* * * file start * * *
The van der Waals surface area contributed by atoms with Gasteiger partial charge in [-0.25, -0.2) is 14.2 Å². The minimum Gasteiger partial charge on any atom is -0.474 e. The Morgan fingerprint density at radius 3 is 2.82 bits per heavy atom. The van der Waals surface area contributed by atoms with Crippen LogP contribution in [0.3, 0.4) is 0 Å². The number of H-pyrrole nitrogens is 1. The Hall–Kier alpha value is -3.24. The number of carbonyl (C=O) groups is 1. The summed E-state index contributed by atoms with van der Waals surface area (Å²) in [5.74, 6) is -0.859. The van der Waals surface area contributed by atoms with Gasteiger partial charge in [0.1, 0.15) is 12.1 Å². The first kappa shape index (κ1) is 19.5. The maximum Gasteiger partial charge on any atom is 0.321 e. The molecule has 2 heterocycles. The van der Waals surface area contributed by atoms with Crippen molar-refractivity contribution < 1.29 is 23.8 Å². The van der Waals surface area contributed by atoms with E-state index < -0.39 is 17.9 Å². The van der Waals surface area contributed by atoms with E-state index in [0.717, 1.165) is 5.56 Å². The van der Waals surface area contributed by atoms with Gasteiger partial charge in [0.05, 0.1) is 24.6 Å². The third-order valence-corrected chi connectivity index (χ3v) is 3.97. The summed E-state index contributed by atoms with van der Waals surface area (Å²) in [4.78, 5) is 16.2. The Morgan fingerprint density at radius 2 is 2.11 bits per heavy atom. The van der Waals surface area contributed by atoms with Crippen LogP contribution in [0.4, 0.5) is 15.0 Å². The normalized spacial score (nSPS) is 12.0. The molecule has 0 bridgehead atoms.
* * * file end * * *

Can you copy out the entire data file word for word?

The van der Waals surface area contributed by atoms with Gasteiger partial charge in [-0.25, -0.2) is 14.2 Å². The minimum Gasteiger partial charge on any atom is -0.474 e. The Morgan fingerprint density at radius 3 is 2.82 bits per heavy atom. The van der Waals surface area contributed by atoms with Crippen LogP contribution in [0.3, 0.4) is 0 Å². The number of H-pyrrole nitrogens is 1. The Hall–Kier alpha value is -3.24. The number of carbonyl (C=O) groups is 1. The summed E-state index contributed by atoms with van der Waals surface area (Å²) in [5.74, 6) is -0.859. The van der Waals surface area contributed by atoms with Gasteiger partial charge in [0.1, 0.15) is 12.1 Å². The first kappa shape index (κ1) is 19.5. The maximum Gasteiger partial charge on any atom is 0.321 e. The molecule has 2 heterocycles. The van der Waals surface area contributed by atoms with Crippen molar-refractivity contribution < 1.29 is 23.8 Å². The van der Waals surface area contributed by atoms with E-state index < -0.39 is 17.9 Å². The van der Waals surface area contributed by atoms with E-state index in [0.717, 1.165) is 5.56 Å². The van der Waals surface area contributed by atoms with Gasteiger partial charge in [0.05, 0.1) is 24.6 Å². The third-order valence-corrected chi connectivity index (χ3v) is 3.97. The summed E-state index contributed by atoms with van der Waals surface area (Å²) in [4.78, 5) is 16.2. The Morgan fingerprint density at radius 2 is 2.11 bits per heavy atom. The van der Waals surface area contributed by atoms with Crippen LogP contribution in [0.4, 0.5) is 15.0 Å². The normalized spacial score (nSPS) is 12.0. The molecule has 0 bridgehead atoms.